Nearly everyone is familiar with islands like Santorini and Mykonos, with their images splashed across the Internet, printed ads, postcards and more, representing the Greek isles. Of course, that’s also why they tend to be much busier in terms of tourists as compared to some of the others. But with some 6,000 islands, 227 that are inhabited, you’ll find many undiscovered gems offering stunning scenery, tranquility and more – these seven are our very favorites.
Our 7 Favorite Hidden Greek Islands
Our 7 Favorite Hidden Greek Islands
While Folegandros is a just a short ferry ride from Santorini at the southern edge of the Cyclades, with similar architecture like those famous whitewashed buildings draped with colorful flowers and churches with vibrant blue domes, it feels like an entirely different world. There are no big cruise ships sitting in in its port, no fine dining restaurants or upscale boutiques, no vehicle traffic – and on parts of the island, there is still no electricity. Of course, there are no worries about battling crowds either. Instead, you’ll discover remote, unspoiled beaches like Katergo with its striking white sands framed by crystal-clear turquoise waters, ideal for a secluded swim. The island has a bohemian kind of character that’s ideal for wandering through narrow alleyways and bougainvillea-strewn courtyards, almost like taking a walk through another time without the traffic noise. Historic windmills spin in the salty sea breeze while goats are often seen scurrying across the hills. Authentic dining experiences include local delicacies like goat cheese, homemade matsata and the signature beverage of this region, rakomelo.
Located just off the coast of Paros, Antiparos is ideal for a “secret” island getaway. This little-known treasure has a magical energy that seems to sing from its secluded beaches, surreal blue lagoons and rocky volcanic crags. It’s the true unspoiled slice of Greece that many yearn for. As you walk down the main street, you’ll note that the shops aren’t the average sort with alabaster gods, cheap bikinis and knickknacks. Running to the heart of the old fort, where locals once hid from pirates, the paved streets, lined with tavernas, cafes and homemade ice-cream parlors, are so clean you can even walk around safely in your bare feet.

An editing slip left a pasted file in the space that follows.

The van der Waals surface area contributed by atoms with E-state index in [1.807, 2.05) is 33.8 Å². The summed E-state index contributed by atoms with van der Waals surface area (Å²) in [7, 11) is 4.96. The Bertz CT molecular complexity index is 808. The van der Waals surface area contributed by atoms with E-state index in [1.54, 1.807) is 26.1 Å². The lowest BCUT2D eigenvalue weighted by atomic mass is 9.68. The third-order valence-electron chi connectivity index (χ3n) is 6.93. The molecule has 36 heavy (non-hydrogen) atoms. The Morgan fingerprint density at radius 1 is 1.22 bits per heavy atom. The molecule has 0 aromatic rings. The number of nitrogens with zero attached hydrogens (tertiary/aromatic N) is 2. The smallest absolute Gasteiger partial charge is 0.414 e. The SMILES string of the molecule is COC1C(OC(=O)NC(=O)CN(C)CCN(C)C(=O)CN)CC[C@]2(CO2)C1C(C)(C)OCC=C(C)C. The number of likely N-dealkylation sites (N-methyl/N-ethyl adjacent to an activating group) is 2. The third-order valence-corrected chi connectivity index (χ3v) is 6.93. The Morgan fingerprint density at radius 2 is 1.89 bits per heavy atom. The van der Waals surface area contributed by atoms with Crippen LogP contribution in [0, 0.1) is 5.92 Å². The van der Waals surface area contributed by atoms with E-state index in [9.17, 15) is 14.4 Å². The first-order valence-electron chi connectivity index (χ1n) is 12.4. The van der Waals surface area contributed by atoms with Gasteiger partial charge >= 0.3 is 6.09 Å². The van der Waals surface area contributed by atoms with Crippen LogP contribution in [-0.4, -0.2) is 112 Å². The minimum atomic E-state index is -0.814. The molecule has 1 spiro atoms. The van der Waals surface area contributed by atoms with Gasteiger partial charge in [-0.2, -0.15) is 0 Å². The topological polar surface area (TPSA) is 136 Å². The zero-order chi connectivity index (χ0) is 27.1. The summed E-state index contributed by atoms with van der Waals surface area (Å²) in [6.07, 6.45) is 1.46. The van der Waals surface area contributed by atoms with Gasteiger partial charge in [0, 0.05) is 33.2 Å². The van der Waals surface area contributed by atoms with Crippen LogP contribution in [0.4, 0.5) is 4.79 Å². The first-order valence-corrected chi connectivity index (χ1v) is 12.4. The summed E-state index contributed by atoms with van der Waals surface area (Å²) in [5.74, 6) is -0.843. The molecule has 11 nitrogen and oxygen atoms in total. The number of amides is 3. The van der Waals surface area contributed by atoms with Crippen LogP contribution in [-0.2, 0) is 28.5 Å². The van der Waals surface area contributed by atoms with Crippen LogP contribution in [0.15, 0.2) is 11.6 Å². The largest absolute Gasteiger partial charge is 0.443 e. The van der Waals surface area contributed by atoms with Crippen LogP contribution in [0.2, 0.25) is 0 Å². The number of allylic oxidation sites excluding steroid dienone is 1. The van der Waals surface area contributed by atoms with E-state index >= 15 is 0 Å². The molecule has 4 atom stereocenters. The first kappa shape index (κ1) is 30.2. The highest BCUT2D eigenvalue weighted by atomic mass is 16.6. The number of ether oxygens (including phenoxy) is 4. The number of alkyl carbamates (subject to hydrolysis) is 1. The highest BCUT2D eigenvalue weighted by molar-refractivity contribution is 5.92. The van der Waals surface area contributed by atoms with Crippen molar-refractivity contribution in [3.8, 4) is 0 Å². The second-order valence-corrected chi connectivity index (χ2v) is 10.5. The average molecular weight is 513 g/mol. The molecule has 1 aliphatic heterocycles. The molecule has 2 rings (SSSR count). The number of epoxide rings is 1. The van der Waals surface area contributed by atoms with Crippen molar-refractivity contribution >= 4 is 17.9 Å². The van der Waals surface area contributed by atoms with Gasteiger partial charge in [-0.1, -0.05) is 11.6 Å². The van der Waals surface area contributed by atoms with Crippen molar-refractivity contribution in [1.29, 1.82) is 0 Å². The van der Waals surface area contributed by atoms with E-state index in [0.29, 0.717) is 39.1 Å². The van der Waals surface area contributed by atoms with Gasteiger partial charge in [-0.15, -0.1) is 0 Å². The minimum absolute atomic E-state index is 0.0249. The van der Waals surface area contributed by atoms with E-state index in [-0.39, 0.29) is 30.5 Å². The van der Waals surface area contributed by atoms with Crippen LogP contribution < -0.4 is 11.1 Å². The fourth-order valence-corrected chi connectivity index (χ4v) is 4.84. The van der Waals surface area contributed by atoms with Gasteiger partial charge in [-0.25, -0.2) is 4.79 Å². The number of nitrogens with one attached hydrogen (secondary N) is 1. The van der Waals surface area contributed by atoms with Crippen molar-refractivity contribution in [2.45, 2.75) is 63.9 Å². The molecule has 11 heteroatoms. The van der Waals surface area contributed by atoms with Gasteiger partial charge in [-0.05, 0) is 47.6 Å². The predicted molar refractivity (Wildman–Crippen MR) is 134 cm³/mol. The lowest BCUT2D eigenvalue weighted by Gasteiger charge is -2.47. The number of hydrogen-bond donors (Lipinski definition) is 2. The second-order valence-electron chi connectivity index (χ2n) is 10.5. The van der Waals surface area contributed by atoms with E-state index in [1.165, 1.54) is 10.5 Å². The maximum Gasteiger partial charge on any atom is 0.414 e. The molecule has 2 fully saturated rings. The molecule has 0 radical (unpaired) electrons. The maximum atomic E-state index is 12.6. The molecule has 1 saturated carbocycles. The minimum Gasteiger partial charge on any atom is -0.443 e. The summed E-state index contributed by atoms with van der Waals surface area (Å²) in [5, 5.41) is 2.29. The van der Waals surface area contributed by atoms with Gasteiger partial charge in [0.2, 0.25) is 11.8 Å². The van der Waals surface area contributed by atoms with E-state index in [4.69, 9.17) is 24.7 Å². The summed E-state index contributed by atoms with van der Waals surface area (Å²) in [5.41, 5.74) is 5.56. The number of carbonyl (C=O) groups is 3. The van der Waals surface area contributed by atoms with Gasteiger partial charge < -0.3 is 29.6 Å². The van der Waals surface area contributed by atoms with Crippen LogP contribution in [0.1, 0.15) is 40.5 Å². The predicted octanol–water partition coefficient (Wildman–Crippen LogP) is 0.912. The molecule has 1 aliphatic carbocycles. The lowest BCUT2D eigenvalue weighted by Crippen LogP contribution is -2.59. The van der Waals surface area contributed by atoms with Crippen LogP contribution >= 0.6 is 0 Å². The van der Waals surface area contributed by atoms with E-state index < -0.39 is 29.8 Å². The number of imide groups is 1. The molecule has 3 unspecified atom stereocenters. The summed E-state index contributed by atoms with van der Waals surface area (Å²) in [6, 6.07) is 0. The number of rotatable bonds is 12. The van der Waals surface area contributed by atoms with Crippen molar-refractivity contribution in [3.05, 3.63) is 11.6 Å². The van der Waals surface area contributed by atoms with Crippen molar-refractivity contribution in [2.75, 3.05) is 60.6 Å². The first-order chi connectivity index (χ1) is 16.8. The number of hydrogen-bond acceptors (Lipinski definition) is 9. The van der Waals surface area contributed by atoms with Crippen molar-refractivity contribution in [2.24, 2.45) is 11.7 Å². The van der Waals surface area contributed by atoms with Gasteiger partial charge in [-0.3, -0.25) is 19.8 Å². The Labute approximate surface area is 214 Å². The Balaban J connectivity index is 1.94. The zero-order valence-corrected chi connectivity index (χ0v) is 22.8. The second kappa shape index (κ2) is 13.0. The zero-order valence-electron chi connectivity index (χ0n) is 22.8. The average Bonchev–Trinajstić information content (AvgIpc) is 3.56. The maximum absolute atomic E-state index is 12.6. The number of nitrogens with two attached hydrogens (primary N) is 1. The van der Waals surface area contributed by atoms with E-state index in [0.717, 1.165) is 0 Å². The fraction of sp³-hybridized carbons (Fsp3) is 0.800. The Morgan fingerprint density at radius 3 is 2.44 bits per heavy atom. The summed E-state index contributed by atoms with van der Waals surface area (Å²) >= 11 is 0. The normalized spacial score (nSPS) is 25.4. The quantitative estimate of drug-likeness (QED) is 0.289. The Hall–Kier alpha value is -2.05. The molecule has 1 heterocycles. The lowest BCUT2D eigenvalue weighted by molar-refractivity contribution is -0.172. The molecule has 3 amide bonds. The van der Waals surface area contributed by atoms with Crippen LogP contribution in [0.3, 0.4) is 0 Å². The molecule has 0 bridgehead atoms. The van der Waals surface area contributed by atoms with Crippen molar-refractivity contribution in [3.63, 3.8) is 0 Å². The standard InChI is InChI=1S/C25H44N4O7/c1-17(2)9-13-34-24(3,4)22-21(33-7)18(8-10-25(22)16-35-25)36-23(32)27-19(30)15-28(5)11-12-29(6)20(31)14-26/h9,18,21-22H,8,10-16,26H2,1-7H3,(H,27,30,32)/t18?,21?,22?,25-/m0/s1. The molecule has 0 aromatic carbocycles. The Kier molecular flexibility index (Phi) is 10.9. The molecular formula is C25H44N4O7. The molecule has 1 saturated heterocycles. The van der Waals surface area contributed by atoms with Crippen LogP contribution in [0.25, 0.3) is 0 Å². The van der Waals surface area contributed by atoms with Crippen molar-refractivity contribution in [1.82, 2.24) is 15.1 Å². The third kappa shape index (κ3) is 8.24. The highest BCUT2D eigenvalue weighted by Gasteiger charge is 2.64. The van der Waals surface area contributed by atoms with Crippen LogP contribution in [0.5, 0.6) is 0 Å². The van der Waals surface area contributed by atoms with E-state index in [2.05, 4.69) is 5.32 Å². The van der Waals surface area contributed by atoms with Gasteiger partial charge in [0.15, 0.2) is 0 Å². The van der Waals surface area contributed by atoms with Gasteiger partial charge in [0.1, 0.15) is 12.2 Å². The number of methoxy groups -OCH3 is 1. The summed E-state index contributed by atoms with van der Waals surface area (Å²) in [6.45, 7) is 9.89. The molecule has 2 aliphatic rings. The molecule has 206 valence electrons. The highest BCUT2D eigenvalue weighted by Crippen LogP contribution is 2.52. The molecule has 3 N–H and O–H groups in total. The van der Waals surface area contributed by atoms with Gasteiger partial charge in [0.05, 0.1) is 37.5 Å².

This island has somehow managed to remain a local’s best-kept secret, despite being only an hour from Athens by ferry. It’s accessed from Lavrio rather than more well-known Piraeus Port, which makes it largely ignored by tourists. It has a seductive feel so when visitors do discover it, they tend to return again and again. It’s the delicious local cuisine, opportunities to hike ancient restored mule tracks to remote beaches and ancient ruins, including temples dedicated to Apollo and Athena, along with plenty of opportunities for outstanding snorkeling and diving that bring so many back.
Renowned for its unspoiled nature, there are more than 600 different plant species on Amorgos, many of which are used in the mouthwatering meals that can be found in the local tavernas and restaurants. Some even have their own organic gardens for truly farm-to-table dining experiences. Situated at the eastern edge of the Cyclades near the Dodecanese, its diverse terrain includes everything from mountains and caves to rocky shoreline and hidden coves with crystalline azure waters for swimming, snorkeling, diving and other water sports. While it’s wonderfully uncommercialized, there’s no shortage of things to do, albeit in a more laid-back atmosphere with a timeless feel. Explore the Chora, considered one of the prettiest main towns in the Greek isles, discovering lovely churches, a very impressive monastery and all sorts of ancient relics.